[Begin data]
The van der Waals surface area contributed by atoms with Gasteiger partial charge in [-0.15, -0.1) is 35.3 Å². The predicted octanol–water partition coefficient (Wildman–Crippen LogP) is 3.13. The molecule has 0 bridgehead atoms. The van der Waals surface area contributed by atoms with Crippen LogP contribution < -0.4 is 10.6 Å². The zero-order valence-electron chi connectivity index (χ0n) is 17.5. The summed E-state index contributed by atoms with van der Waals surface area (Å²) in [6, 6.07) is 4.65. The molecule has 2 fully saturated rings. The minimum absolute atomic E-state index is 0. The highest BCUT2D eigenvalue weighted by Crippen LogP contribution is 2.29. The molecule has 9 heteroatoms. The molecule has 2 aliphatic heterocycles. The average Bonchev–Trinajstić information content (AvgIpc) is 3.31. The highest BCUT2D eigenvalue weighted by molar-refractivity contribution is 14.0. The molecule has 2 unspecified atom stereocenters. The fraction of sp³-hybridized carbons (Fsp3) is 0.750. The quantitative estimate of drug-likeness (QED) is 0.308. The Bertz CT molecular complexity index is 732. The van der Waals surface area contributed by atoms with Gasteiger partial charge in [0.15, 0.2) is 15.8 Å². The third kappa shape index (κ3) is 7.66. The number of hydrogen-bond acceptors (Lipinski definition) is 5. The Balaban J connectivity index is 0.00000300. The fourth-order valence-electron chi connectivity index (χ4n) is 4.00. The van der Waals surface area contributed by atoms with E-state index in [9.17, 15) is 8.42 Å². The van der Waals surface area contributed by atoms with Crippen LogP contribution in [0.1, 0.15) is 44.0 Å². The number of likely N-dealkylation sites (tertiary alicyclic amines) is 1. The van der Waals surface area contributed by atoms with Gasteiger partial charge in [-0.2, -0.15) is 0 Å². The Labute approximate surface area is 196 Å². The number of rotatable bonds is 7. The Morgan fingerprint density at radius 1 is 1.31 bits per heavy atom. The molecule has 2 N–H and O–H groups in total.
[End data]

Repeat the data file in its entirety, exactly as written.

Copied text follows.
The van der Waals surface area contributed by atoms with Gasteiger partial charge in [-0.15, -0.1) is 35.3 Å². The predicted octanol–water partition coefficient (Wildman–Crippen LogP) is 3.13. The molecule has 0 bridgehead atoms. The van der Waals surface area contributed by atoms with Crippen LogP contribution < -0.4 is 10.6 Å². The zero-order valence-electron chi connectivity index (χ0n) is 17.5. The summed E-state index contributed by atoms with van der Waals surface area (Å²) in [6, 6.07) is 4.65. The molecule has 2 fully saturated rings. The minimum absolute atomic E-state index is 0. The highest BCUT2D eigenvalue weighted by Crippen LogP contribution is 2.29. The molecule has 9 heteroatoms. The molecule has 2 aliphatic heterocycles. The average Bonchev–Trinajstić information content (AvgIpc) is 3.31. The highest BCUT2D eigenvalue weighted by molar-refractivity contribution is 14.0. The molecule has 2 unspecified atom stereocenters. The fraction of sp³-hybridized carbons (Fsp3) is 0.750. The quantitative estimate of drug-likeness (QED) is 0.308. The Bertz CT molecular complexity index is 732. The van der Waals surface area contributed by atoms with Gasteiger partial charge in [0.15, 0.2) is 15.8 Å². The third kappa shape index (κ3) is 7.66. The number of hydrogen-bond acceptors (Lipinski definition) is 5. The Balaban J connectivity index is 0.00000300. The fourth-order valence-electron chi connectivity index (χ4n) is 4.00. The van der Waals surface area contributed by atoms with E-state index in [9.17, 15) is 8.42 Å². The van der Waals surface area contributed by atoms with Crippen LogP contribution in [0.1, 0.15) is 44.0 Å². The number of likely N-dealkylation sites (tertiary alicyclic amines) is 1. The van der Waals surface area contributed by atoms with Gasteiger partial charge in [-0.2, -0.15) is 0 Å². The Labute approximate surface area is 196 Å². The number of rotatable bonds is 7. The Morgan fingerprint density at radius 1 is 1.31 bits per heavy atom. The molecule has 2 N–H and O–H groups in total.